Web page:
You are here

Interior Secretary Zinke: Read These Books Before Choosing A National Park Service Director


Dear Interior Secretary Zinke, before you and President Trump settle on a nominee for National Park Service director, please read these books.

They're relatively short reads, but as summer for all intents and purposes is here and your travel schedule has been full recently, let me summarize them for you.

The Case of the Indian Trader: Billy Malone and the National Park Service Investigation at Hubbell Trading Post

Author Paul Berkowitz packs three stories into this title: One that details what seems to be a grave injustice done to a man many describe as the last, and one of the best, of the country's true-to-life Indian traders; a second on mismanagement within one of the National Park Service's largest cooperating associations, and; a third that reveals an incredibly dark side of the National Park Service.

It is that final piece of the triangle that you need to focus on. After all, many in the general public see the National Park Service as their favorite government agency. But within The Case of the Indian Trader, Mr. Berkowitz peels back the luminous outer skin of the Park Service to reveal a dysfunctional culture, one that by his accounts has more than a few times placed itself above the law. It is a culture that at times seems to struggle with the question of whether the ends justify the means. One that, despite findings and warnings from the Interior Department's inspector general, outwardly seems to have resisted change.

Legacy of the Yosemite Mafia: The Ranger Image and Noble Cause Corruption in the National Park Service

This is the latest work by Mr. Berkowitz -- who, by the way, was a special agent for the National Park Service -- and is so new that we at the Traveler haven't quite finished it for a review. But you could view it as a sequel of sorts to The Case of the Indian Trader, for once again the author digs into the culture of the Park Service in an attempt to understand its struggles at times with law enforcement and proper management. As Andrea Lankford, herself a former ranger and author of Ranger Confidential: Living, Working, and Dying in the National Parks, told me, "In short, it is an extremely accurate and insightful perspective on an ongoing problem within NPS culture and the dysfunctional way the agency has viewed park (law enforcement) and other first response needs."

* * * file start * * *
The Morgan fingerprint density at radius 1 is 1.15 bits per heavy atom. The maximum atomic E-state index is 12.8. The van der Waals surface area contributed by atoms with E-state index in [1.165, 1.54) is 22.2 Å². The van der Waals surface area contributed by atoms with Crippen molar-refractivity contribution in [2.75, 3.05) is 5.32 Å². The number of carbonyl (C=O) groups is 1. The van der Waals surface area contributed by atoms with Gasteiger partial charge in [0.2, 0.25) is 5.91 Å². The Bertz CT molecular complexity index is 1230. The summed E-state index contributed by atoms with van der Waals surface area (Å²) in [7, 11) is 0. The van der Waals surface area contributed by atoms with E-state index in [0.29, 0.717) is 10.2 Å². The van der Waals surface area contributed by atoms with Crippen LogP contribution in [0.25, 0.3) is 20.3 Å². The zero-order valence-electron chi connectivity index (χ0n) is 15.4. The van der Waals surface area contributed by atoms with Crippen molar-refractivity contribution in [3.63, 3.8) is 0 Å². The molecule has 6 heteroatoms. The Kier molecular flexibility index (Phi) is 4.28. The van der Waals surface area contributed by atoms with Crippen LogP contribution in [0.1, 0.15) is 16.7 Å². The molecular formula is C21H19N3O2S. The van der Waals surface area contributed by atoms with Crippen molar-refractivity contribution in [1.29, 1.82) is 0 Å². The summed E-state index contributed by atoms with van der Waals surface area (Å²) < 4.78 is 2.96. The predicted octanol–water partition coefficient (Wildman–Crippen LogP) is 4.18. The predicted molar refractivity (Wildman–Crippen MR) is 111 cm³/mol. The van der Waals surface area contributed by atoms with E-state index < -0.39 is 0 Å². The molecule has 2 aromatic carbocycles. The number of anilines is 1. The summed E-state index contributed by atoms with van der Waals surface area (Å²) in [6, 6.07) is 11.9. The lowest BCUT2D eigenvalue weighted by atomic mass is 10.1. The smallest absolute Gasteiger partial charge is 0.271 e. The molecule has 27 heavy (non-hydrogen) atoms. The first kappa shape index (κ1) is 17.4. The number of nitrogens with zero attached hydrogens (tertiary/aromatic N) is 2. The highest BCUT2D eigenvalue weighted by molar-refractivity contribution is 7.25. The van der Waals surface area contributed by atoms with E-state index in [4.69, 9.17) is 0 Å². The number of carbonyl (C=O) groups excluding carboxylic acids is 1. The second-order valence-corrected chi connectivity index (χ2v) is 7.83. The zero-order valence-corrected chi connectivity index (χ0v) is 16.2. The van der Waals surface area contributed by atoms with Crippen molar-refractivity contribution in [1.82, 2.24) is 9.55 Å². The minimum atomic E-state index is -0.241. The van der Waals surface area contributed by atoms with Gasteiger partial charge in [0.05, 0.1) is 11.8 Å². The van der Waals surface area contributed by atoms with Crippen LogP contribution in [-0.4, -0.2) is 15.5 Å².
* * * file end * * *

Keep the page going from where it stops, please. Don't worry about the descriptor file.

National Parks: The American Experience

Finally, Secretary Zinke, you should read, if you haven't already, National Parks: The American Experience, by Dr. Alfred Runte. This is a foundational primer every National Park Service employee should be required to read. Dr. Runte (a Traveler contributor) lays down the history of national parks and the National Park Service, and examines the nation's movement to preserve nature in the park system. Naturally, if you're talking preservation, you have to discuss the threats to it, and this book does it in the context of the National Park System.

There are many more books you should add to your reading list, Mr. Secretary. Certainly Worth Fighting For, Robert Danno's account of how he was railroaded for blowing the whistle on superiors who ignored well-established federal laws and agency policies and procedures in allowing a billionaire to chop down trees in a scenic easement along the Chesapeake & Ohio Canal National Historical Park. Then there's Desert Solitare by Ed Abbey, Wilderness and the American Mind by Roderick Nash; Ms. Lankford's aforementioned Ranger Confidential: Living, Working, and Dying in the National Parks, and; Preserving Nature in the National Parks: A History, by Richard West Sellars.

But we're guessing you're short on time, so stick to the first three, and expand with the others in the months to come.

We settled on the first three as must-reads because there's a cancer of sorts eating away at the National Park Service, one that is a key source of the relatively low morale within the rank-and-file. If you've glanced recently at the Best Places to Work in the Federal Government rankings, you know that the Park Service in the most recent survey landed 262 out of 305 agencies surveyed for workplace bliss. Out of the federal agencies that work in the energy and environmental sectors, the Park Service ranked 15th...out of 15.

Sure, Park Service pay scales probably have something to do with low morale, and the staffing situation that leaves many employees with collateral duties. But if you spend a few minutes looking at this survey, you'll see that the agency's workforce doesn't think very highly of its leaders. In the category of "Effective Leadership," the Park Service ranked 278 out of 303 agencies. In terms of "Effective Leadership: Empowerment," it stood 265 out of 303. In terms of "Fairness," the Park Service leaders ranked 249 out of 303. Worse, yet, "Senior Leaders" ranked 284 out of 303 when it came to "Effective Leadership," and in terms of "Strategic Management," the agency scored 289 out of 304.

Notice the trend, Mr. Secretary?